It’s been twenty years, going on twenty-one and the struggle has been for the most part through out the full twenty-one years. At first, we were young and – let’s be honest here – we were stupid. We had high ideals and grand ideas and we worked nearly all twenty-four of the twenty-four hours available to a human in one day. I had to give that up pretty quick, but hubby, no, he pressed on hour after hour, day after day, the pressure of huge bills and closing sales and the ever evil press of paperwork to be completed, driving him forward. His sheer will forced him to learn techie things that even a high school geek like him hadn’t anticipated. His capacity to sell drew in large customers, political customers, and his compassion drew in the needy and the oppressed.
We worked hard for our money and sometimes, especially at the beginning, we worked hard for no money. Okay, maybe we weren’t stupid, but we were perhaps foolish. And certainly to the world around us, we were down right crazy.
And even after twenty-one years, we press on. Not because we are all that and a (very big) bag of chips . . . no, because we know that even though we fail, even though we can’t possibly anticipate the wending of competitors mixed with market changes and innovations galore, even though we grow exhausted and weary of the never-ending pace, we are loved by a God who has no weariness, Who watches over us without sleeping, Who cares deeply for me, for hubby, for our vendors and our customers, our children and our friends.
That’s not to say that bad things don’t happen to us. Have you been listening? We’ve been in the war of the self-employed in a highly competitive market that believes with enough money we can lower our price enough so that even though we are losing money, we can drive out our competition enough to kill them off and then have all the market share – or at least a much bigger one. We are not those people. We are the competition they hope to drive into despair, to rip our precious customers and new sales from our worn to the bone fingers and smash us into hopelessness until we give up.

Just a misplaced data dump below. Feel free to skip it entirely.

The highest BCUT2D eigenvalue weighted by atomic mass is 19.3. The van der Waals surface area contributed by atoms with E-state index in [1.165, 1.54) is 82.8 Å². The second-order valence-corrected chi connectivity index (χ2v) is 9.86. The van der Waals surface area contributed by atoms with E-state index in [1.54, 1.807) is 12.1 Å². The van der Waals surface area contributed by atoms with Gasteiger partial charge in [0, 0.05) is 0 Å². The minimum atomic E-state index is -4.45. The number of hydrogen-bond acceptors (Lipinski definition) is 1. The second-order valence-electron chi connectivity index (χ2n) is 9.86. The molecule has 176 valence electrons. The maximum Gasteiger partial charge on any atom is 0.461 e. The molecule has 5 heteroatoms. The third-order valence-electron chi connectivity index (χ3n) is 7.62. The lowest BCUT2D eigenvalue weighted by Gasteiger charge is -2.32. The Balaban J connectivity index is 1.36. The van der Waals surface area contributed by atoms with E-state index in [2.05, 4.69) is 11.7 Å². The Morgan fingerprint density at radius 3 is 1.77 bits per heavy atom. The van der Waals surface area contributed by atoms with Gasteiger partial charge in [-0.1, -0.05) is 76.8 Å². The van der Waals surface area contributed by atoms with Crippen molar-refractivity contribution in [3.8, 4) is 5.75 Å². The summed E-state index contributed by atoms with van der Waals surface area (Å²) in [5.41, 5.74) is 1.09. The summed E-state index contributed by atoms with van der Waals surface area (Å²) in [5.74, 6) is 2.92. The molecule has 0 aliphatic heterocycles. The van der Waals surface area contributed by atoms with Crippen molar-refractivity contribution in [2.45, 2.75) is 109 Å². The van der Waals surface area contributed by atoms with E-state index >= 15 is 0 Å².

But we don’t wage this war alone. Nor would I ever attempt it. I don’t know how people who do attempt such a thing exist. It’s not my world view and I confess I can’t wrap my head around that world view.
The Creator of the Universe and beyond, Alpha and Omega (that’s beginning and end for us English speaking folk,) He CARES about ME! Why would I ignore that? If my earthly father owned half the world and devoted himself to my every need, would I just go, “Ah, heck, Dad, I’m good” and walk away? I am pretty rebellious, but not that much! God the Father gets me. He knows who I am from the inside out and back again. He really gets me! I don’t know me as well as He knows me – and so sometimes I ignore His advice, because – like we established up above – I’m foolish (okay, stupid, but just let it go – its not nice to keep reminding me of it!!) I like going my own way. I like trying out the way that looks different, unadvisable, maybe even dangerous – though I am a bit wimpy.